Lenovo Gets A Bit More Social
You may remember earlier in June, Lenovo launched a design blog to highlight some of their inspiration in building and designing their computers. Next up, Lenovo has launched a corporate blog to give partners and customers a deeper look inside the company. Here’s the update.
Of course, corporate blogs aren’t a new concept. Cisco Systems, Dell, Oracle and Microsoft have had channel-centric blogs for quite some time. But in recent months, many of those blogs have evolved to feature more and more video.
Lenovo seems to be pursuing a similar strategy. The new corporate blog has a whopping total of 3 blog posts, the most recent detailing the original IBM personal computer. It’s almost sad, as the YouTube video details a very non-functional machine that boots up but is missing the DOS software along with a broken keyboard. The reason for the video?
An Italian documentary crew was in the area to interview Dave Bradley, a former IBM employee, who worked on the original PC back in 1981.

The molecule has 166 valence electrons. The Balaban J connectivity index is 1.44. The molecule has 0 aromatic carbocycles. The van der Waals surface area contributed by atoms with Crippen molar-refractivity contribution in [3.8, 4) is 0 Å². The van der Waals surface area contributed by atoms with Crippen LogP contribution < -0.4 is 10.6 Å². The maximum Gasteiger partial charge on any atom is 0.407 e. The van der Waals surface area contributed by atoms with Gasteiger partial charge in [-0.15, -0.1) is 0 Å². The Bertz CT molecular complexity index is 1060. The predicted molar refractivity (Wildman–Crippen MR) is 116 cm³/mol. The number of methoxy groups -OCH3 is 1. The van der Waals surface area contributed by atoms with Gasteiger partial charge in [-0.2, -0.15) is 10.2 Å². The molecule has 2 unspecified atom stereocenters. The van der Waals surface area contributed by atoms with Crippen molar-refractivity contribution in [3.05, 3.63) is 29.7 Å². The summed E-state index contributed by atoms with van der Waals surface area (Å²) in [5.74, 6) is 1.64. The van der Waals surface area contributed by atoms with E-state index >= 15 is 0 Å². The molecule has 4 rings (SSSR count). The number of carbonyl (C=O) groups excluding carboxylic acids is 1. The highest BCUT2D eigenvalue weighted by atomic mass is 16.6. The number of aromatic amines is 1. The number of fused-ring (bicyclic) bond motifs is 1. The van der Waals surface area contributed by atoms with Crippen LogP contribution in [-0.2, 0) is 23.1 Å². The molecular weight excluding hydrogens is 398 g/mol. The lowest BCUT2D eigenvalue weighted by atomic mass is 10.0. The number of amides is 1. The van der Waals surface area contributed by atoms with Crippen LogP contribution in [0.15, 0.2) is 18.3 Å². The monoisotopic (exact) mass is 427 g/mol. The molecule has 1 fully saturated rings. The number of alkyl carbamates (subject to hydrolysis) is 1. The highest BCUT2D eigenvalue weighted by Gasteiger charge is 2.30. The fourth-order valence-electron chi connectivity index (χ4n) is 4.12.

In a second video, Bradley details all the features that the original IBM PC had…very slowly.
But the first blog post details the real reason for the blog.
We’re starting this blog to share more of what goes on behind the scenes in developing our products. We’ll be talking about some general news items and announcements from time to time, and occasionally, our teams will offer their perspective for ways to use your PC better. You’ll be hearing from a diverse group across our different business units – each sharing some of the topics and insights that are near and dear to them.
In a way, Lenovo is trying to create an open dialogue between its users and the creators, something that nearly everyone has been trying to do lately. There’s hardly a corporate company without a blogging website. So what’s the deal, then? Is “The Lenovo Files” just something too little too late?
This blogger thinks that Lenovo’s sudden blog-sprouting is in effort to stay more relevant and ‘cool’ than traditional corporate blogs have offered, and in a way, that’s good.
In a sense, Lenovo wants to put a face to some of the names and products that are released. For instance, what face is more recognizable than Steve Jobs’ and his iPhone? Likewise, blog post #2 features Ming Xie, worldwide product manager for the ThinkStation C20/C20x workstations, who details how Lenovo shrunk the machine.
So set a bookmark to “The Lenovo Files” and we’ll see what happens.